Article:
DSD did not get me a present for this Christmas, but she is SO proud that she spent her own money today to get gifts for her mom, dad and siblings. Guess who took her out shopping? And we all had good time. I also want to add, that even if I have a few issues with her mom, we set them aside for the holidays, and just finished wrapping gifts, eight of them go to the "other side" Christmas morning when we pick up DSD. And there was a bit of thought involved into what to get for her siblings as well as her mom and stepdad. It makes DSD happy, and makes her see things in a different light. Hope you can look at the situation in that way: would it put as smile on a child's face? Then what else matters!
post #25 of 28
I don't think there is a RIGHT way here. I think it depends on the relationships involved.

Also, I don't think it is wise to assume why she asked. Kids do things for their own reasons. Maybe there has been a little tension between mom and dad and the child has picked up on it. Maybe she thinks you pick better gifts! Maybe she was reaching for a sense of family with you. Maybe mom did tell her to go to you. Maybe a little bit of any number of the above and dozens of reasons that I can't imagine.

Bottomline, I think the only rule there should be is that if a child asks for help, you give it to her. That doesn't mean you automatically open your wallet or do jump to do what they asked. But I do think you find a way to help the child with whatever they are stuggling with. Even if it is just to help her talk it through until she figures out what she should be doing.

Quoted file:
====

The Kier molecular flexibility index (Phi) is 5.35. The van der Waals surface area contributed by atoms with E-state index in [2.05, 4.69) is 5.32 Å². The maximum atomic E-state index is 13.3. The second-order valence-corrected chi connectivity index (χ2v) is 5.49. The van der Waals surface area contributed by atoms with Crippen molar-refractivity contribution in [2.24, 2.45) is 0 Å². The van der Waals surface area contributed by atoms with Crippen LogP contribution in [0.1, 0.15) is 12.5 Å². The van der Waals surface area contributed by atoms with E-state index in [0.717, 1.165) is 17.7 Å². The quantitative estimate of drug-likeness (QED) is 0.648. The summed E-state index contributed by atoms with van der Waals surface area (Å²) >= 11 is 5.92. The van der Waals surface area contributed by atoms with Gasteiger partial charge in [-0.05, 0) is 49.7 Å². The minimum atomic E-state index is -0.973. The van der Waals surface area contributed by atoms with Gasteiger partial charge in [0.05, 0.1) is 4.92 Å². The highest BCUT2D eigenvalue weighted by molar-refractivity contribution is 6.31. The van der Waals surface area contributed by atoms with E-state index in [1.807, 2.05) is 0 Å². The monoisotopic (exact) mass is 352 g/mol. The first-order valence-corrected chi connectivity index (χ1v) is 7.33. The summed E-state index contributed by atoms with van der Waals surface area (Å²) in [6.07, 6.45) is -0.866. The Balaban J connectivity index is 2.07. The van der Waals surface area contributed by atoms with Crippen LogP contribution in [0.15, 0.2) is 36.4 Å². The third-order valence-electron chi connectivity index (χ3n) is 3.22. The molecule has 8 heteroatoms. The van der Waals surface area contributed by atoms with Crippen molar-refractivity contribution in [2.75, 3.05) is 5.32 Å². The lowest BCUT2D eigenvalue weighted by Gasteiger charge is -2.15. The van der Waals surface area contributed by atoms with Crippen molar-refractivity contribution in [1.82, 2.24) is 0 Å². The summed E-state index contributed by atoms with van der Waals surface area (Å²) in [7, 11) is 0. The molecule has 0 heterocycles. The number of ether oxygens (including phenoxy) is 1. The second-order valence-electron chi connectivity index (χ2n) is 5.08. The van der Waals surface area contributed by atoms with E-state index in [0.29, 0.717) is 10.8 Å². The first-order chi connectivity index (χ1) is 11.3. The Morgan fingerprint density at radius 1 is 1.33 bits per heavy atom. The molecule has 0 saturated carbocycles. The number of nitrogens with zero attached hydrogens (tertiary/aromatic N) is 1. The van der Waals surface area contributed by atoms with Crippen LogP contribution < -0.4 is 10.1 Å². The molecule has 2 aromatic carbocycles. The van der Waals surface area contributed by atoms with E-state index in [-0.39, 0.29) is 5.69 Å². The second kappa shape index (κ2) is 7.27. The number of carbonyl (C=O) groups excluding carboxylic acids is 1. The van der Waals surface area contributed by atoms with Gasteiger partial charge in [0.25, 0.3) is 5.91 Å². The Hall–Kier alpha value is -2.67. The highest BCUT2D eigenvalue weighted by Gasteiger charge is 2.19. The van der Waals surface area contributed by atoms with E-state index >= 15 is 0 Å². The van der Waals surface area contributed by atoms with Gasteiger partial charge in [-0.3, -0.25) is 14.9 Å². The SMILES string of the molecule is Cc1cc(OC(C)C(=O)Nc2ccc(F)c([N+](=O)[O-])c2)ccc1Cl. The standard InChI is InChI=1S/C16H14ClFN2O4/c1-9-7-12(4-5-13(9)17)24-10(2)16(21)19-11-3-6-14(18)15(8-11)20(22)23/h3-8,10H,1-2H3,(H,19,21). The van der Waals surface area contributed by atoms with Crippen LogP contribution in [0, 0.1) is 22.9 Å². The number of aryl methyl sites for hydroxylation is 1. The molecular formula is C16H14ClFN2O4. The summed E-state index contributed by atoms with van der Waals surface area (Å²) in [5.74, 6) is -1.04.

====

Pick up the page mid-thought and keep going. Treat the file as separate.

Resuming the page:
post #26 of 28
I think it really depends on the situation. I help SS buy a present for DH. DH helps all my kids (including SS) buy gifts for me.

I took SS10 shopping for his BM for the first time this year. When DH and I married, I asked DH about getting a xmas gift for BM and he thought I was crazy. My divorced parents always helped me with presents for the other so I thought that was the "norm". This year I asked SS if his SF helped him buy a gift for BM. The answer was no. SS was THRILLED to pick out something small to give his mother.
post #27 of 28
Right now you are the one in a loving and caring relationship with the parent that your DSD wants to buy a present for and therefore you are the best person to help this child to select a truly meaningful present. why would this be in question?
post #28 of 28
Quote:
Originally Posted by jjawm View Post
And I'm his wife. It's a strange concept to me, that his ex would be responsible for helping get a gift for him rather than me.
I was responding specifically to the question of why the ex would care to help their child buy a gift for the other parent. Just because they're no longer together doesn't necessarily mean that all caring stops.

The way I look at it, he's their Dad. I don't love him, nor to I particularly like him. But he is a part of the two people I love more than life itself. And if it is important to them, it's important to me.

Does it peeve me to help them buy gifts for their stepMom and her kids? Sometimes. But again, it's important to the kids, so it's important to me.